Hybrids must be adaptable, and build upon their individual strengths, community needs, and collaborations with academic partners. The one-size-fits-all model does not apply here. Their major goals should be enhancing access to quality cancer care and clinical trials, and providing oncologists and other health care practitioners with the opportunity to practice medicine without some of the restraints of academia while still participating in clinical trials and other research activities. The day’s discussion highlighted many similarities as well as differences.
All centers involved in the conference met the basic criteria established for hybrid academic-community cancer centers, but this is how each center self-described its respective hybrid model:
Gibbs referred to itself as a “next-gen” cancer center. Its focuses on clinical research and trial activities, as well as a basic research wet-lab effort with DNA sequencing expertise related to colorectal cancer. With community partners Gibbs developed the Guardian Research Network (GRN), dedicated to precision medicine and democratizing clinical trials. GRN has 85 hospitals sharing millions of documents and EMRs to enhance drug development to search discrete data and non-structured text for specific inclusion and exclusion criteria for clinical trials to rapidly enroll patients using centralized architecture. Gibbs has relatively few therapeutic trials, but is involved in diagnostic, screening, and prevention trials, and has enrolled more than 700 patients on a single diagnostic trial.
ISCI is developing a patient-centered, clinical-translational research program to bring high-quality, interdisciplinary, ambulatory and inpatient cancer to the Inova Health System, a successful traditional, “hospital-centric” community model.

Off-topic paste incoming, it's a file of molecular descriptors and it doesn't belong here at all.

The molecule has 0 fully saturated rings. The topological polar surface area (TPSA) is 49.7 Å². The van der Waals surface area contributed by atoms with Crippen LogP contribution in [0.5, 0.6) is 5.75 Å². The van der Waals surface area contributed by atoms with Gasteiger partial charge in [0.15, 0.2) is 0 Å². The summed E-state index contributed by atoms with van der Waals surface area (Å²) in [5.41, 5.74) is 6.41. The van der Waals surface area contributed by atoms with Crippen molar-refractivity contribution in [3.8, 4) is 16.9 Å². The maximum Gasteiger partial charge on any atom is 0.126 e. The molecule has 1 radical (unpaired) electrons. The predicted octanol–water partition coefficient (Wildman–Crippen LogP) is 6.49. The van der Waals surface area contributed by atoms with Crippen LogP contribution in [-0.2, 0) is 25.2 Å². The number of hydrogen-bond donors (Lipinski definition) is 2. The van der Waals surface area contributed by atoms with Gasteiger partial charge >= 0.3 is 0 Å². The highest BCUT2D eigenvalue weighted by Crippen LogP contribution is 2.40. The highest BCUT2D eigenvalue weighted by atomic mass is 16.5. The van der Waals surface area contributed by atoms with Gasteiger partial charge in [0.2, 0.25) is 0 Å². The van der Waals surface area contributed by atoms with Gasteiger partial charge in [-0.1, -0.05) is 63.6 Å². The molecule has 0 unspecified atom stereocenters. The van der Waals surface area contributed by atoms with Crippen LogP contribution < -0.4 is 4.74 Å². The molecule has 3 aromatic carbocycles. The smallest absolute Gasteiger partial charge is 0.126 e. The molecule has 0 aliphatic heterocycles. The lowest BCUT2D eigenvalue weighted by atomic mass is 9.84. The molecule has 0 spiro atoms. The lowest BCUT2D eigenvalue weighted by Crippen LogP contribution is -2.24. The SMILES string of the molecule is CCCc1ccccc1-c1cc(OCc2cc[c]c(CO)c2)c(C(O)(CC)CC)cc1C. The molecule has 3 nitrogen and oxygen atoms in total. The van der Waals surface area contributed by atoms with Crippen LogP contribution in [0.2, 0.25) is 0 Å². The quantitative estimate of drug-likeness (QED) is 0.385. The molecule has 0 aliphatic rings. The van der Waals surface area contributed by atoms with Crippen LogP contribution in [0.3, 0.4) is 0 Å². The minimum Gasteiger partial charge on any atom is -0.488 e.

MCI has married the best community oncology practices in South Florida with Memorial Sloan Kettering Cancer Center’s standards of care, resources, capabilities, and clinical trials.
West Cancer Center is a hybrid center with its board of directors equally represented by former West Clinic clinicians and its CEO, Methodist hospital executives, and University of Tennessee officials. Some financial aspects are still monitored by the hospital system, but West anticipates evolving more fully into all aspects of its overall program.
5.0 Dedicated Facilities and Programs
All the centers have dedicated cancer center facilities on their main campuses built within the last several years.
West Clinic, a private 30-year-old multi-specialty oncology group, is currently affiliated with Methodist LeBonheur Health and University of Tennessee Health Science Center. Its 125,000-square-foot facility was completed in 2015 and houses comprehensive cancer services. Administrative offices are located off-site, and the hospital system is building another 75,000 square-foot cancer facility near the medical school. West has 12 locations in a 90-mile radius staffed by more than 100 providers.
Gibbs Cancer Center and Research Institute, with four locations, is a division of the 600-plus-bed Spartanburg (SC) Regional Health System. Gibbs has 250,000 square-feet dedicated to its cancer center and Beardon-Josey Breast Health Center, With Edward Via College of Osteopathic Medicine, Gibbs constructed a 7,500 square-foot basic research laboratory for personalized cancer treatment, colorectal cancer biology, cancer stem cells, and regenerative medicine.
Inova Health System has five hospitals, four with hospital-based radiation facilities and a fifth radiation facility in partnership with another community hospital partner and five ambulatory hematology-oncology practice sites in Northern Virginia. Inova is currently refurbishing Exxon Mobil’s former world headquarters to house a 240,000 square-foot ambulatory interdisciplinary cancer center. New construction has also begun for a 120,000 square-foot building for radiology, radiation oncology, and a two-vault proton beam facility, and another 240,000 square-foot building is being retrofitted to serve as research laboratories, with one-third dedicated to cancer. The Schar Family provided a $50 million gift to name the cancer institute and support program development and recruitment.
Miami Cancer Institute is part of the eight-hospital Baptist Health South Florida system, serving South Florida. MCI opened a $430-million four-story, 440,000-square-foot ambulatory cancer center in late-2016, connected by a pedestrian bridge to the Baptist Hospital of Miami, a 770-bed secondary/tertiary hospital. It has 113 examination rooms, 60 infusion rooms, eight infusion beds, a pediatric infusion suite, and a comprehensive radiation oncology program that includes proton therapy, MR-LinAcs, infusion, gamma knife, cyber knife, tomo- and true beam radiation therapy machines.